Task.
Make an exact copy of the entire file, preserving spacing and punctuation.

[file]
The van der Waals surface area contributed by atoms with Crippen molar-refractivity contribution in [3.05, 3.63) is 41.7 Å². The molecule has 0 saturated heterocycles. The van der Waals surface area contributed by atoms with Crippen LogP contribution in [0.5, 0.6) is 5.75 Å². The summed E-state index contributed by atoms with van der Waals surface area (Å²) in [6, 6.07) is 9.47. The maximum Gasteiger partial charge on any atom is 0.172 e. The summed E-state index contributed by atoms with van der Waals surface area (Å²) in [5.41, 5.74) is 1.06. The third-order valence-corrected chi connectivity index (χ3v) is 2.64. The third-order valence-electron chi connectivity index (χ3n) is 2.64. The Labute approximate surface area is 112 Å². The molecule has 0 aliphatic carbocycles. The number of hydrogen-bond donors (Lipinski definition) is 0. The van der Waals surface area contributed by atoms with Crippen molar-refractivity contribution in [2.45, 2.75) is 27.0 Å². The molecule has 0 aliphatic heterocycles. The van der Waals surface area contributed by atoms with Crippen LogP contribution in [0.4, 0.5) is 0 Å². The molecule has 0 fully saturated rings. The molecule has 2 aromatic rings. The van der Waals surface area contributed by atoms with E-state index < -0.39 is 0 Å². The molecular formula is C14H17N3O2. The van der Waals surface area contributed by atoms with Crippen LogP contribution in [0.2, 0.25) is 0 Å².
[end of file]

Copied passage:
The van der Waals surface area contributed by atoms with Crippen molar-refractivity contribution in [3.05, 3.63) is 41.7 Å². The molecule has 0 saturated heterocycles. The van der Waals surface area contributed by atoms with Crippen LogP contribution in [0.5, 0.6) is 5.75 Å². The summed E-state index contributed by atoms with van der Waals surface area (Å²) in [6, 6.07) is 9.47. The maximum Gasteiger partial charge on any atom is 0.172 e. The summed E-state index contributed by atoms with van der Waals surface area (Å²) in [5.41, 5.74) is 1.06. The third-order valence-corrected chi connectivity index (χ3v) is 2.64. The third-order valence-electron chi connectivity index (χ3n) is 2.64. The Labute approximate surface area is 112 Å². The molecule has 0 aliphatic carbocycles. The number of hydrogen-bond donors (Lipinski definition) is 0. The van der Waals surface area contributed by atoms with Crippen molar-refractivity contribution in [2.45, 2.75) is 27.0 Å². The molecule has 0 aliphatic heterocycles. The van der Waals surface area contributed by atoms with Crippen LogP contribution in [0.4, 0.5) is 0 Å². The molecule has 0 fully saturated rings. The molecule has 2 aromatic rings. The van der Waals surface area contributed by atoms with E-state index < -0.39 is 0 Å². The molecular formula is C14H17N3O2. The van der Waals surface area contributed by atoms with Crippen LogP contribution in [0.2, 0.25) is 0 Å².